Deer Run Trail, By David R LewisNodaway Trail, by David R LewisOn the Calico Trail, by David R LewisOn the Payback Trail, by David R LewisOn the Ogallala Trail, by David R LewisOn the Killdeer Trail, by David R LewisOn the Cutthroat Trail, by David R LewisEndless Journey Toward an Unknown Destination, by David R LewisIncidents Among the Savages, by David R LewisFear of the Father:  Call Me Crockett, by David R Lewis

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About This Site

Several years ago in Kansas City, a popular weekend radio show called Radio for Grownups featured a regular segment by co-host and Master Storyteller David Lewis entitled “That’s How It Seems To Me”, generally a story he wrote and performed from growing up in the Heartland of America (more biographical information about David can be found at our “About” page) . The show has since gone off the air, but the interest over David’s tales has continued through today.

In response to the loyal fan base and continuing interest, we have published this blog/podcast of David’s stories. You’ll find posts of his anecdotes below. We plan to add further yarns to the collection regularly – on a weekly basis – for your enjoyment. Each post contains an excerpt from the narrative (the first paragraph or so) to give you an idea of what it is about, and an audio player so you can listen to the story in its entirety.

We hope you enjoy these tales and chronicles. Feel free to comment on them if you like.

David has produced a collection of four CDs over the years containing pieces not found on this blog/podcast which we call the “David Lewis Memories CD Collection”. For more information or to purchase any or all of his CDs, please visit this web site.

While the cost of providing these tales and maintaining this web site is not enormous, the time consumed in doing so is significant. This is why we have provided a Donate button and why there are advertisements on this site. We appreciate any contributions you would care to make if you have enjoyed the stories here.

David has a blog of his own as well – check it out here – and he has an eBook review site here.

The Hunt

Amos Beals was an immense man, at least to my little kid eyes.  Distantly related to my grandfather, Amos lived out in the country on a hardscrabble farm and was perpetually clothed in a railroad engineer’s cap, bib overalls – or “biblicals” as he called them – and brogan shoes.  A shirt was optional, depending on the weather.  He had hands the size of my baseball glove, a sudden roaring laugh, and a speech impediment that sometimes made him difficult to understand.  He had three sons, all significantly older than I.  His eldest was Max, who I hardly knew because he was off in school at the University of Illinois learning about animals and husbands, or something like that.  Bobby, the middle son, was a quiet and thoughtful young man with quick dark eyes and a gentle way about him.  He was a genius with horses – a horse whisperer long before the term was coined – who taught me to ride when I was very young.  Dale, the third in line, was a raucous blonde-headed fireplug – reckless, fearless, hard-charging, and my favorite.  He burned brightly and died at only 31 in an altercation between his motorcycle and an immoveable object.  The prospect of going to Amos’ place on a Sunday afternoon made suffering through church even more painful.  An hour is a very long time in the life of a child.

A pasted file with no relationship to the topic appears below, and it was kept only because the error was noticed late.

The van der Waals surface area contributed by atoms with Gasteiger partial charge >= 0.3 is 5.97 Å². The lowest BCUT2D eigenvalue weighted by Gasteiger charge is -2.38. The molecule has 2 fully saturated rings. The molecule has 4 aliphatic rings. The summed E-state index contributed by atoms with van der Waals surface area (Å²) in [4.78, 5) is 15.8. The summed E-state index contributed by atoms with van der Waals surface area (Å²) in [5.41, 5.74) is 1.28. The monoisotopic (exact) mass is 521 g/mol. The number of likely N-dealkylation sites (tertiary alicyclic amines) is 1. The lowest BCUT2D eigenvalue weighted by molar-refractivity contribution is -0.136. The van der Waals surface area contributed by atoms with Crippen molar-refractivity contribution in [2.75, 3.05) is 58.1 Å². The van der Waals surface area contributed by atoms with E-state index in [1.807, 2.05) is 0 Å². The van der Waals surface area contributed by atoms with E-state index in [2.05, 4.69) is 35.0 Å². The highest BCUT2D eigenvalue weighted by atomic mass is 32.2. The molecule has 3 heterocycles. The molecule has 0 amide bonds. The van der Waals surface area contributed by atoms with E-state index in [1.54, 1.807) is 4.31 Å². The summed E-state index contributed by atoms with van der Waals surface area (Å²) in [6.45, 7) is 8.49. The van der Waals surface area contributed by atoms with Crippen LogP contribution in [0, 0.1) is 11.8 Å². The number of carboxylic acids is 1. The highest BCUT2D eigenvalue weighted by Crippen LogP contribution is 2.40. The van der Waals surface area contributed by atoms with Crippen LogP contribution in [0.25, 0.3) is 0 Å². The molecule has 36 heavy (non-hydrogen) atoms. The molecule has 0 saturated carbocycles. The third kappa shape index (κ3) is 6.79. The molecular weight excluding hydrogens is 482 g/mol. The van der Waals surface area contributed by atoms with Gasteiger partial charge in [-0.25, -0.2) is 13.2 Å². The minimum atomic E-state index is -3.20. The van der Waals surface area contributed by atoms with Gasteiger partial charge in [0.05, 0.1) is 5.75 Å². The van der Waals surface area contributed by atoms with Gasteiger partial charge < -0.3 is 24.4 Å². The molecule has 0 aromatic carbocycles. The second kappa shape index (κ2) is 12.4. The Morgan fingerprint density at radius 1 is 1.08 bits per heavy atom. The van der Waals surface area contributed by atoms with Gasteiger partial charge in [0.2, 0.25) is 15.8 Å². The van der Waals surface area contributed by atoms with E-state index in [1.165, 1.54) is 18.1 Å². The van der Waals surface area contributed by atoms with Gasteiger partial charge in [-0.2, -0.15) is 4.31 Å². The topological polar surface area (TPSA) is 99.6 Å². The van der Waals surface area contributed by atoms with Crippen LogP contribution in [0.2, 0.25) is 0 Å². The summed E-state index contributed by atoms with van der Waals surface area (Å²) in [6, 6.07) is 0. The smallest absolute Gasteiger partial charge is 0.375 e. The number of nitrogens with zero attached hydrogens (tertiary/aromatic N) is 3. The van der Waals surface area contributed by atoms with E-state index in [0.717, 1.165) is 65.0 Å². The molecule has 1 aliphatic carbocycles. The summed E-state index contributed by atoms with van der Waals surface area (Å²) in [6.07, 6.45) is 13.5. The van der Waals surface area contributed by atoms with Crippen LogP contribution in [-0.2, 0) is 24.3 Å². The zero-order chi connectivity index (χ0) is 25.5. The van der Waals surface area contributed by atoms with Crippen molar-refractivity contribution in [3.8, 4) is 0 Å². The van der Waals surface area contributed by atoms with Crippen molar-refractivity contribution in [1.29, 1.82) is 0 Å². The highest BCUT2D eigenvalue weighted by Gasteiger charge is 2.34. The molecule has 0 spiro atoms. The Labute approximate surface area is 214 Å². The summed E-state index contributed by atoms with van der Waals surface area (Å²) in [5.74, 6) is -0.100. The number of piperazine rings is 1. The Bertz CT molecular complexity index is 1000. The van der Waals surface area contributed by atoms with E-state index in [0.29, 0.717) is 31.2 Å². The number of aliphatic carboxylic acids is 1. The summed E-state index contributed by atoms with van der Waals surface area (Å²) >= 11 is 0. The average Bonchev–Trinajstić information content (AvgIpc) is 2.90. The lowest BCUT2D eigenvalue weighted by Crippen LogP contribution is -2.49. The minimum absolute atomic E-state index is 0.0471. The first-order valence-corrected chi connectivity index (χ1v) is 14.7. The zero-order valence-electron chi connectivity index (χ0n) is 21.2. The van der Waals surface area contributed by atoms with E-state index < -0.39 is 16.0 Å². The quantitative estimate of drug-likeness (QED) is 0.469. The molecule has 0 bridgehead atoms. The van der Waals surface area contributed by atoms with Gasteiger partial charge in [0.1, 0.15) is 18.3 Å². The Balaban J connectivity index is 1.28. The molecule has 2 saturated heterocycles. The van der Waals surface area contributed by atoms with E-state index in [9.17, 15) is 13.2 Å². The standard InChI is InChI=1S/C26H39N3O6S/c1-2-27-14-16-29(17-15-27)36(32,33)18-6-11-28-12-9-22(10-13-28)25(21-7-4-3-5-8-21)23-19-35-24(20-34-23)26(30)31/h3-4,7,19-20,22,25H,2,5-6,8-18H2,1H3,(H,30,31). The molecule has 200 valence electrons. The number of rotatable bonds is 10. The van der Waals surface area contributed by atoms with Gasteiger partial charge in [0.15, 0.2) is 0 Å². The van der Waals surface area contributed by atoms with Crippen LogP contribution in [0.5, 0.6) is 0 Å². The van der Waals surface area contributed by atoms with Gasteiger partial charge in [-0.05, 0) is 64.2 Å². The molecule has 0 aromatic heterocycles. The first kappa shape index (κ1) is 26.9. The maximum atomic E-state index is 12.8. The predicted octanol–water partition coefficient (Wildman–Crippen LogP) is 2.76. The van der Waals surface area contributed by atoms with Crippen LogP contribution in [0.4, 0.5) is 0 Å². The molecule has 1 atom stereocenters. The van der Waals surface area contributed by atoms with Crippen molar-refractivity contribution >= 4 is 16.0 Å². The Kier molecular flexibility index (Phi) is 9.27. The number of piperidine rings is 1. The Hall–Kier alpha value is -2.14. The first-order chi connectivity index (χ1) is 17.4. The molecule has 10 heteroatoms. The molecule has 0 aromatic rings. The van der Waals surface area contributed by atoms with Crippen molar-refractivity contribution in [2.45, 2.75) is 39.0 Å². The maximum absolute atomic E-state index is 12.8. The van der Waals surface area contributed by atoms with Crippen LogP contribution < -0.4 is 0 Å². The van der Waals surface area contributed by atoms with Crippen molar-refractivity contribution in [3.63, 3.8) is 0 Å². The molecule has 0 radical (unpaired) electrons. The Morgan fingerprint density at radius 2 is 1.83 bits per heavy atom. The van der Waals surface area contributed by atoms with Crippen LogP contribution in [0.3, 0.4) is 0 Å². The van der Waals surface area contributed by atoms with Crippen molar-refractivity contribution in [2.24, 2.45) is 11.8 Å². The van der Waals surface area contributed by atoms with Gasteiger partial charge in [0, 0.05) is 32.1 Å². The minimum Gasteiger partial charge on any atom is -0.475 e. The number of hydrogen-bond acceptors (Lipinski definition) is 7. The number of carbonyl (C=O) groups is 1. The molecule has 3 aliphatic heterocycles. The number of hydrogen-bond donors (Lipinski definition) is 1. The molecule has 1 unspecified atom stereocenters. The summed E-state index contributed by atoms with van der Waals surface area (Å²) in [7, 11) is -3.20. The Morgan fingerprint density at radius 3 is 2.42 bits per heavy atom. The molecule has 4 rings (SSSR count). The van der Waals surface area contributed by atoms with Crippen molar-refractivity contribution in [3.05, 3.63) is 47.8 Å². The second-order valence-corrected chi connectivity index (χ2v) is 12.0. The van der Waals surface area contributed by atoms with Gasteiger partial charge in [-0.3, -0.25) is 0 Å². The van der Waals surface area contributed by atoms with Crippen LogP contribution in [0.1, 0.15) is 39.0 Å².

Amos and the boys were country to the bone.  They kept hens for eggs and fried chicken, cows for milk, butter, and cream, cattle and hogs to butcher for meat, an orchard for fruit, and a garden for veggies.  They fished in the summer, trapped in the winter, and hunted all year long.  Between the house and the barn was a low shed with fenced pens on two sides.  The north side housed the bird dogs, the south side was where the ‘coon hounds stayed, and the beagles ran loose.  Such was their country life until Amos ran afoul of prosperity.  Success sneaked up on Amos Beals, a man who was fully ready to work from dawn ‘til done just to get by.  When his eldest son, Max, announced his intention to marry, Amos went down the road a ways, cleared an acre or so of cornfield next to the road and, with the help of Bobby and Dale, began to build Max a three bedroom house with an attached garage.  As they were pouring the driveway, a fella from the city drove by, stopped, and offered Amos about three times what the house cost him to build.  Amos took the money, went down the road a little farther, and began building Max a four bedroom house with a basement.  He sold that manse at a very handsome profit as he and Dale were planting a maple tree in what was soon to be the front yard.

Gung Ho

Don Brook wore his time in the Marine Corps like a gold medallion around his neck.  Ten years after he left the armed services, Paris Island’s scent was still fresh in his nostrils.  While Brook had never actually seen combat and had been in “The Corps” only a few months, discharged because of the sudden death of his father and health of his invalid mother, he remained a jar-headed life-taker, heart-breaker, and widow-maker.  Hoo-rah.  He was also a good guy.

Unidentified Flying What

When I was a lad, kite flying was popular among me and my peers – a ragtag crew of Cub Scout, river-rat little leaguers.  In those days, one could not journey to the local mart and purchase some exotic piece of airborne art for a few bucks.  Oh, no.  The best we could manage was a trip to Baumgartner’s Dime Store and buy, for a hard scrabble 50 cents, a common paper and split lav kite that, with the proper tail attachment, might actually fly – and it had better, because one crash with the delicate craft most always meant its demise and the total loss of half a buck, a small fortune when cokes were a nickel and comic books a dime.


Please excuse the arrangement of verbiage in this piece.  I have an idea how I’d like it to end, but no real concept of how to get there and will ramble, I’m afraid.  I ask your patience as I free-associate a bit.  Relax.  It shouldn’t take too long.

Mark Twain once commented that some people considered him to be a pessimist.  While he admitted that he often left that impression, he was in fact not a pessimist – he was an optimist who had yet to arrive.

Almost Arkansas

Once upon a time I lived in Almost Arkansas, Missouri.  In spite of how bizarre some southern Missouri towns are named, you will not find Almost Arkansas on any map, but it is there.  I’ve seen it.  Unlike the mythical “Lake Woebegon”, Almost Arkansas exists.  Sid, a German shepherd who brought home his own dog food and had a pigeon friend, lived there, as did Arlo and Mertie, an ill-fated veterinarian named Delmar Dawe, and many other people firmly lodged in my failing memory.  Cloud, a horse who saved my life was a resident, and it is where I used to cowboy and beat the sun to the top of the hill on horseback every morning.  It is real.  It is not named Almost Arkansas, but it is Almost Arkansas, as are several other small towns in that area.